Australia-based Guvera is slowly making its way onto the radar of digital music and technology blogs, and something tells me we’ll hear a lot more about this private, registration-only music site over the next few of months.
I heard the name being dropped a couple of times in 2009, but every time I visited the website I couldn’t get past the registration stage and thus quickly forgot about it afterwards.
Its screaming manifesto also threw me off: declaring in large, shiny capital letters that it is going to save the music and content industry by solving all the problems in the advertising industry is quite a lofty goal, especially without anything to show for it yet.
Late last year, things started moving for Guvera, with the company announcing that it had signed licensing deals with Universal Music Group, the Independent Online Distribution Alliance (IODA), EMI and other labels, with additional reports talking about millions of dollars being invested in the startup. So I set up a chat with Guvera CEO Claes Loberg, who quickly acknowledged that they secured about $10 million dollars in financing in 2009 . . . and that they’re about to collect $20 million more (all from AMMA Private Investment, an Australian consortium of private angel investors).
This is what Guvera does, in a nutshell: it gives advertisers a way to set up custom branded entertainment and promotion channels where consumers can come to enjoy content for free (music now, soon movies and TV shows), without any kind of restriction. Current clients include companies like McDonalds, Johnson & Johnson, and Harley Davidson. The content gets selected by the brands (or the agencies representing them) based on “personality”; there’s an assessment tool companies can use to determine which artists or specific songs fit their brands and target audiences best.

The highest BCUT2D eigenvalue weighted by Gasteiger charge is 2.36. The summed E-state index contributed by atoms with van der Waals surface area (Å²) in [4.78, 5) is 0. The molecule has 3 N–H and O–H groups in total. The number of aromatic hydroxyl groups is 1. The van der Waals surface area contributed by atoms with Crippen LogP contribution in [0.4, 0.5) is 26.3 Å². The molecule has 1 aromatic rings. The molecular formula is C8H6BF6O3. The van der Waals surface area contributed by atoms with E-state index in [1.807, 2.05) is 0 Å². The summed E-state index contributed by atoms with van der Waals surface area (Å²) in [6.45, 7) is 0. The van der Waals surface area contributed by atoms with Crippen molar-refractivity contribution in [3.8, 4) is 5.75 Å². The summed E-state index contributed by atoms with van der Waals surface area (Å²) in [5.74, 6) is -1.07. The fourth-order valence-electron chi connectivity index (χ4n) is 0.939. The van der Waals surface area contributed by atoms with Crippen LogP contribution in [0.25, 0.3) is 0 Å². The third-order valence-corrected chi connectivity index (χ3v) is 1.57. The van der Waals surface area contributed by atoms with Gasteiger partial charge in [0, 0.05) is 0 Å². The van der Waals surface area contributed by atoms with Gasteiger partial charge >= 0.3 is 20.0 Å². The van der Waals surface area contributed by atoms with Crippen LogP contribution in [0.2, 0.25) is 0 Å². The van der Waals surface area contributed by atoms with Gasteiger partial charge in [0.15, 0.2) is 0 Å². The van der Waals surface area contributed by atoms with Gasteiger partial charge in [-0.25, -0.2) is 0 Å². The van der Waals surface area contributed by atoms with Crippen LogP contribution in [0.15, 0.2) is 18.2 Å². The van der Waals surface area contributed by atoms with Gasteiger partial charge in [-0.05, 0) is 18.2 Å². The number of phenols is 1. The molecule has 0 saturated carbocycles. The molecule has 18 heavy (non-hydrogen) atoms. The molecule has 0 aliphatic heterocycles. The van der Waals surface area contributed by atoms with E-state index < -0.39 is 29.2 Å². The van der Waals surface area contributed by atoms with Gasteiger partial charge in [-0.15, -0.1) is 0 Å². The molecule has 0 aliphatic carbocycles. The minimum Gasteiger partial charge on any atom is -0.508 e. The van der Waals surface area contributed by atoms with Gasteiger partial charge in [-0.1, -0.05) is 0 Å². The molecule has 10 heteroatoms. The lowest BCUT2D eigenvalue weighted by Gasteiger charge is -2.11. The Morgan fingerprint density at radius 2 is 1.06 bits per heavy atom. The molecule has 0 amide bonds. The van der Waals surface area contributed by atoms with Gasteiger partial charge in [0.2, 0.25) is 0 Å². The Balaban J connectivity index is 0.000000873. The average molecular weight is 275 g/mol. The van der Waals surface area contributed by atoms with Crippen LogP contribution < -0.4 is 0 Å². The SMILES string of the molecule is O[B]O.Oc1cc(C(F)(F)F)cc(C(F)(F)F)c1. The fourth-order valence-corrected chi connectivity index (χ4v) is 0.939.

Clients gain access to a dashboard that allows them to set up channels, and run campaigns based on demographics, location, and more. Advertisers set a fee they are willing to pay per person per download or stream on their Guvera channels above a set minimum (e.g. $3 for every male between 25 and 35 years old and living in New York City). The revenue generated from the advertisers is shared between Guvera and the music rights owners. The trick, Loberg says, is that the consumer is never supposed to get the feeling that advertising is being shoved down his or her throat in exchange for free content.
For now, content means music from partners only, but Guvera is talking to more labels (including Sony and Warner Music) and is also in advanced negotations with movie studios and television networks. Founded in 2008, the company has been gradually allowing a couple of thousand beta testers into the system every month, albeit at a very slow pace. The company expects to open up to more beta testers, including in the United States, before March this year. After that, it expects to attract and retain users virally, by getting big brands to lure customers to their proper Guvera channels and by offering a loyalty program that rewards heavy users.
Asked who are Guvera’s closest competitors, Loberg tells me that they’re shooting for the people who are now downloading content for free on networks like Bittorrent or Limewire, and those who are tired of having to watch promo videos or see annoying display ads in order to be able to enjoy music and other content free of charge. Guvera is taking more of a feel-good engagement approach where brands house music and video on their channels and attract targeted consumers in that way.
In short: Guvera’s trying a different take on advertising-supported music and has attracted tens of millions in dollars in funding to prove it can turn its concept into a viable business. The Web is littered with online music companies who have tried before and failed. Can brands buy mindshare and consumer loyalty by giving away free music and video content?
Guvera and its investors will soon find out.